Mark­ing lo­cal ef­fort out from cer­tain North Amer­i­can recharg­ing strate­gies, such as Tesla’s, the IAL EV es­chews bat­tery charg­ing sta­tions. It fea­tures a 22kW on-board charg­ing sys­tem and ca­bles, which plugs into a stan­dard in­dus­trial 400- 415-volt, 32-amp, three-phase, five-pin socket — a so­lu­tion that is, how­ever, com­pat­i­ble with the Tesla’s grow­ing lo­cal su­per­charger net­work. This aims to al­low for a six-hour recharge from a near-to­tally drained pack.

Ve­hi­cle pro­duc­tion num­bers ex­pected to be in the 100s.

“Some of the lo­gis­tics about the base cab-chas­sis are still to be de­ter­mined,” IAL sales and mar­ket­ing di­rec­tor An­drew Har­bi­son says.

“Once vol­umes dic­tate, we will de­ter­mine where the pro­duc­tion is.”

Talks with SEA Elec­tric be­gan “quite some time ago” and devel­op­ment was a sep­a­rate project, though Har­bi­son notes “SEA has cer­tainly taken learn­ing from that and in­cor­po­rated them”.

That said, the IAL project was more heav­ily fo­cused on in­te­grat­ing Isuzu tech­nol­ogy into the new EVs.

“We be­lieve we have the tech­nol­ogy and the know-how to pro­duce the best elec­tric truck,” IAL di­rec­tor and chief op­er­at­ing of­fi­cer Phil Tay­lor says.

“It’s now our chal­lenge to en­sure the con­cept be­comes a re­al­ity.”


The im­pe­tus for the move is the con­tin­u­ing fall in costs and rise in power of li-ion bat­ter­ies, which the com­pany points out is mak­ing its as­sump­tions out of date around twice a year.

It points to pro­jec­tions that show li-ion pack costs per kilo­watt hour (kWh) fall­ing from around US$1,000 in 2010 to about US$300 now and close to $100 or less by 2030. This is seen as giv­ing in­creased ur­gency to the global up­take of EVs.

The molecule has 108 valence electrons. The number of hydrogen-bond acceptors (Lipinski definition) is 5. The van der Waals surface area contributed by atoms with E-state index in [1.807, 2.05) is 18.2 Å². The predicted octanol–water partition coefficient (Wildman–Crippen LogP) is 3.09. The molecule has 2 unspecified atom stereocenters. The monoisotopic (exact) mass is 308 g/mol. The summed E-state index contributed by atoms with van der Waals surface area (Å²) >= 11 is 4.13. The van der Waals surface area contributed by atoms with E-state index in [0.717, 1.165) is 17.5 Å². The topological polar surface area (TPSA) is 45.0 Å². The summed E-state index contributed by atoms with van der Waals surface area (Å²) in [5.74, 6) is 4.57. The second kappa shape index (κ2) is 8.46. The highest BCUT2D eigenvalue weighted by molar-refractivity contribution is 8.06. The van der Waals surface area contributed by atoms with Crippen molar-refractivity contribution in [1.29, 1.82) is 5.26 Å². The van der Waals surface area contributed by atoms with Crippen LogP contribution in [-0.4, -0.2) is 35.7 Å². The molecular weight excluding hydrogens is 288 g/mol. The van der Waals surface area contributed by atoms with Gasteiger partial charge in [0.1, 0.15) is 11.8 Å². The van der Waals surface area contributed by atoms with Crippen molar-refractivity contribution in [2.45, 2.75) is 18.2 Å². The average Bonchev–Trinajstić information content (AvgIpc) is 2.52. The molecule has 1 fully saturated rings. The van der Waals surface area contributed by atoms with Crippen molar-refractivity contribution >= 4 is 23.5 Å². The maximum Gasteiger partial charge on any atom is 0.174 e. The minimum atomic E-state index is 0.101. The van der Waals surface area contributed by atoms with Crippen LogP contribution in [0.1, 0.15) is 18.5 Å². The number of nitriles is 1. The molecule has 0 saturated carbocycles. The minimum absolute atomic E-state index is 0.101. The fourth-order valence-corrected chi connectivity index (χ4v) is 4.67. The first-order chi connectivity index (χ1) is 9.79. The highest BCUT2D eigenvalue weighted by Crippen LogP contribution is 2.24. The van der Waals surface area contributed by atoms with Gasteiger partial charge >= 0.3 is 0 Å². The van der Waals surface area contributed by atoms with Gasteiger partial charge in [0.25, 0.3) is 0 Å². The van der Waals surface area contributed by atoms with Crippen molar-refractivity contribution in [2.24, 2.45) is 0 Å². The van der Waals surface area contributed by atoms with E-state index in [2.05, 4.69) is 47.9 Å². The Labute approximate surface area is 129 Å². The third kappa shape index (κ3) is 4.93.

“The elec­tric en­gine of to­day is now a re­al­is­tic pro­posal ow­ing to in­no­va­tions in en­ergy stor­age and bat­tery tech­nol­ogy and con­nec­tiv­ity that all ve­hi­cles to op­er­ate more ef­fi­ciently and over vaster dis­tances,” IAL states. “With higher en­ergy and power den­sity and longer life­span, the in­tro­duc­tion of lithium-ion bat­ter­ies has pro­vided an en­ergy stor­age so­lu­tion far su­pe­rior to most other bat­ter­ies.

“Cost re­duc­tion has been a mas­sive fac­tor. EV bat­tery pack costs re­duce sig­nif­i­cantly be­tween 2010 and 2016, while in that same pe­riod, sales of EVs have in­creased at over 160 per cent.”

Busi­ness con­sult­ing firm McKin­sey pre­dicts the e-truck mar­ket share will reach 15 per cent over­all by 2030 and up to 25-35 per cent of light-duty truck sales in Europe and China. On the bat­tery tech­nol­ogy it­self, IAL sees NMC li-ion in the van­guard but ced­ing ground in the next three to 10 years to high-volt­age bat­ter­ies, solid state ver­sions and those fea­tur­ing lithium-sil­i­con and lithium-sul­phur be­fore lithium-mag­ne­sium makes its pres­ence felt in the late 2020s.

Si­mon Humphries and An­drew Har­bi­son ex­plain the EV strat­egy